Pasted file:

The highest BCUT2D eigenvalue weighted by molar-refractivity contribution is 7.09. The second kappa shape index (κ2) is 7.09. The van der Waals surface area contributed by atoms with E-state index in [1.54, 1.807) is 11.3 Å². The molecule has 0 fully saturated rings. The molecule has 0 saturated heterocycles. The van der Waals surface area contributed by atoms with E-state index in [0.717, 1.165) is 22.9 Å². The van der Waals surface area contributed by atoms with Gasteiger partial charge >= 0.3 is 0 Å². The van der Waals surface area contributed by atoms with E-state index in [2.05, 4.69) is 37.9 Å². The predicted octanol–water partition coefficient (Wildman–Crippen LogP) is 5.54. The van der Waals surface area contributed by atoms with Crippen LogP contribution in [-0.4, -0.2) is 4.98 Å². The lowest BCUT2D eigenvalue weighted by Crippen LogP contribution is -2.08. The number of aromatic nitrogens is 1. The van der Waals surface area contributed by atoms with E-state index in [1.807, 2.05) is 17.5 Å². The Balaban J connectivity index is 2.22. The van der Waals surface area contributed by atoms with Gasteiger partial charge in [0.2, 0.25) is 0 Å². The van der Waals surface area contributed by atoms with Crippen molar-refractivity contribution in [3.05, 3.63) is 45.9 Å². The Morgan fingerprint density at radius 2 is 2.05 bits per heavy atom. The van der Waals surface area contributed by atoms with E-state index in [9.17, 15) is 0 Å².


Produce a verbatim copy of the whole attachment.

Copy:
The highest BCUT2D eigenvalue weighted by molar-refractivity contribution is 7.09. The second kappa shape index (κ2) is 7.09. The van der Waals surface area contributed by atoms with E-state index in [1.54, 1.807) is 11.3 Å². The molecule has 0 fully saturated rings. The molecule has 0 saturated heterocycles. The van der Waals surface area contributed by atoms with E-state index in [0.717, 1.165) is 22.9 Å². The van der Waals surface area contributed by atoms with Gasteiger partial charge >= 0.3 is 0 Å². The van der Waals surface area contributed by atoms with E-state index in [2.05, 4.69) is 37.9 Å². The predicted octanol–water partition coefficient (Wildman–Crippen LogP) is 5.54. The van der Waals surface area contributed by atoms with Crippen LogP contribution in [-0.4, -0.2) is 4.98 Å². The lowest BCUT2D eigenvalue weighted by Crippen LogP contribution is -2.08. The number of aromatic nitrogens is 1. The van der Waals surface area contributed by atoms with E-state index in [1.807, 2.05) is 17.5 Å². The Balaban J connectivity index is 2.22. The van der Waals surface area contributed by atoms with Gasteiger partial charge in [0.2, 0.25) is 0 Å². The van der Waals surface area contributed by atoms with Crippen molar-refractivity contribution in [3.05, 3.63) is 45.9 Å². The Morgan fingerprint density at radius 2 is 2.05 bits per heavy atom. The van der Waals surface area contributed by atoms with E-state index in [9.17, 15) is 0 Å².